Artistic director of United Strings of Europe Julian Azkoul shares the motivation behind the arrangments featured on the ensemble’s latest album Renewal
The following extract is from The Strad’s February 2022 issue Session Report: Good as new. To read it in full, click here to subscribe and login. The February 2022 digital magazine and print edition are on sale now
‘I arrange quite a bit of music already for the ensemble, so I’ve always been interested in how arrangements can sometimes shed a different light on a piece of music and provide a different kind of insight to performers and listeners. But on top of the simple act of arranging, a lot of the repertoire we’ve picked for this album is about transformation, change or loss. The idea of renewal, we thought, was also pretty apt given the context of being in a pandemic and hopefully emerging from it, eventually.’
All the pieces on the album exist in other versions, some in arrangements by their composers, as with the string orchestra version (2014) of Caroline Shaw’s Entr’acte (originally for string quartet, 2011), and Osvaldo Golijov’s Three Songs (whose original 2002 version is for soprano and full orchestra, but which is here recorded in its 2009 string orchestra version).
The other arrangements are by Azkoul, such as an instrumental version of a short piece originally written for unaccompanied male vocal ensemble, Joanna Marsh’s In Winter’s House (2019), produced with input from the composer. ‘It’s not a religious poem,’ says Azkoul of the Jane Draycott text originally set by Marsh, ‘but it paints a very wintry scene – desolate, but, as the poem says, with a child in this house who’s dreaming. We thought that tied in with the message of renewal. Whether the child is a symbol of spring or something else is up to each person to interpret.’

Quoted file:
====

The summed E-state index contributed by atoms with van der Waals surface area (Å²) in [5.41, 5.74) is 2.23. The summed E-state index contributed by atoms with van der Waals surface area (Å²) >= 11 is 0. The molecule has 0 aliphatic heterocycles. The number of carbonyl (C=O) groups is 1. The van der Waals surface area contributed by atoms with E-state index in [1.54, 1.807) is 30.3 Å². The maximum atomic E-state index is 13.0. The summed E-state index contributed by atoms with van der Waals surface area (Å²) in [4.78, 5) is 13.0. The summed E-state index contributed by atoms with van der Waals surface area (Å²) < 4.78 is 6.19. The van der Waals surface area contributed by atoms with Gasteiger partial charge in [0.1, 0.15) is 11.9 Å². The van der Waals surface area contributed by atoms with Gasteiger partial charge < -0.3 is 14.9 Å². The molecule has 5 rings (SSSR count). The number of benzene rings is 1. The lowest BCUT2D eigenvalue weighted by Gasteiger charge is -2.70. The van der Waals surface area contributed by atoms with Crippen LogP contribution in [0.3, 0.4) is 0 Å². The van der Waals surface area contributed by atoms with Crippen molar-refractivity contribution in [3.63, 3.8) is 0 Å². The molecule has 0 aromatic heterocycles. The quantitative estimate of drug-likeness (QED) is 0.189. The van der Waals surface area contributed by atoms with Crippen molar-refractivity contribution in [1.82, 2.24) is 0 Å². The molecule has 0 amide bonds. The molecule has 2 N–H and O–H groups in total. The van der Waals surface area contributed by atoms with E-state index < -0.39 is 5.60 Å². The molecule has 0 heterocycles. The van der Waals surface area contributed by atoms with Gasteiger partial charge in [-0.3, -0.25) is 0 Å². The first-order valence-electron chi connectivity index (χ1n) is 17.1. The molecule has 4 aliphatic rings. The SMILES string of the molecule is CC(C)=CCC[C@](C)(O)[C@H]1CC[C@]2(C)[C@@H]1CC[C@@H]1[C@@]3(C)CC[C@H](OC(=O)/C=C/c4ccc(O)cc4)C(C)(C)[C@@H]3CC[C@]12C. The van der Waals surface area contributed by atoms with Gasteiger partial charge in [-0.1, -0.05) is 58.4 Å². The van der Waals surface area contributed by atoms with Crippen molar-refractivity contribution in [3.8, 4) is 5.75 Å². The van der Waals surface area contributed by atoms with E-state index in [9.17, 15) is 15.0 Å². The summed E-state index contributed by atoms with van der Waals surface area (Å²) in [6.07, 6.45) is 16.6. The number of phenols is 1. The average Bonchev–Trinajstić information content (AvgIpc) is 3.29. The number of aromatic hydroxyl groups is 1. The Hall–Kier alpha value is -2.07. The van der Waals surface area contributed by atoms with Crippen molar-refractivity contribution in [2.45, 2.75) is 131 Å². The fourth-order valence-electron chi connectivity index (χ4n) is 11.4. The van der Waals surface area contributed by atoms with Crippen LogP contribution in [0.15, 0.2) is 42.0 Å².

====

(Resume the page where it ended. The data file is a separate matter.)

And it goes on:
He has also included another transcription of a vocal piece, Shaw’s And the Swallow (2017), the final track on the album. Is there a particular appeal for string players in vocal music? ‘There’s so much commonality,’ he asserts. ‘String writing and vocal writing in many ways are very different, but in the way you think of range and how you deploy voices contrapuntally or even in harmony, there’s a lot of commonality. It’s particularly the timbre and the aesthetic of voices that I find so appealing.’
There are other aspects of this piece by Shaw that make it particularly suitable for the album. For one thing, it is a setting of Psalm 84, commonly included at dedications of new churches. Also, explains Azkoul, ‘The composer says quite clearly in an interview that it was inspired by the universal need for a home and by the Syrian civil war and refugee crisis, and the migrant situation on the southern border in the US as well. That particularly resonated with me because here we were during the pandemic, all at home, and it occurred to me more than once just how fortunate I was to have a home that I could be safe in and live in, and just how much more difficult the pandemic would have been for people who don’t have a fixed home, or are homeless, destitute or displaced.’
Azkoul, having said that, does add an important qualification. ‘I’m wary of seeing refugees and asylum seekers as this helpless bunch who have nothing and are bereft. They deserve our support because of what’s happened to them, but they should also be welcomed and encouraged by their country of destination to fulfil their potential.’ As a group dedicated to promoting musical and cultural cooperation, USE’s own involvement with refugees and asylum seekers, alongside its musical interest in themes surrounding migration (their first album was entitled In Motion), long pre-dates Covid-19.
‘We’ve had a long relationship in our outreach work with various minority groups, many of them refugees and asylum seekers. My mother’s a UN diplomat for the International Organization for Migration, so I’ve grown up being highly aware. And, of course, people’s awareness of how many really are displaced seems to be growing, especially now, with climate change.’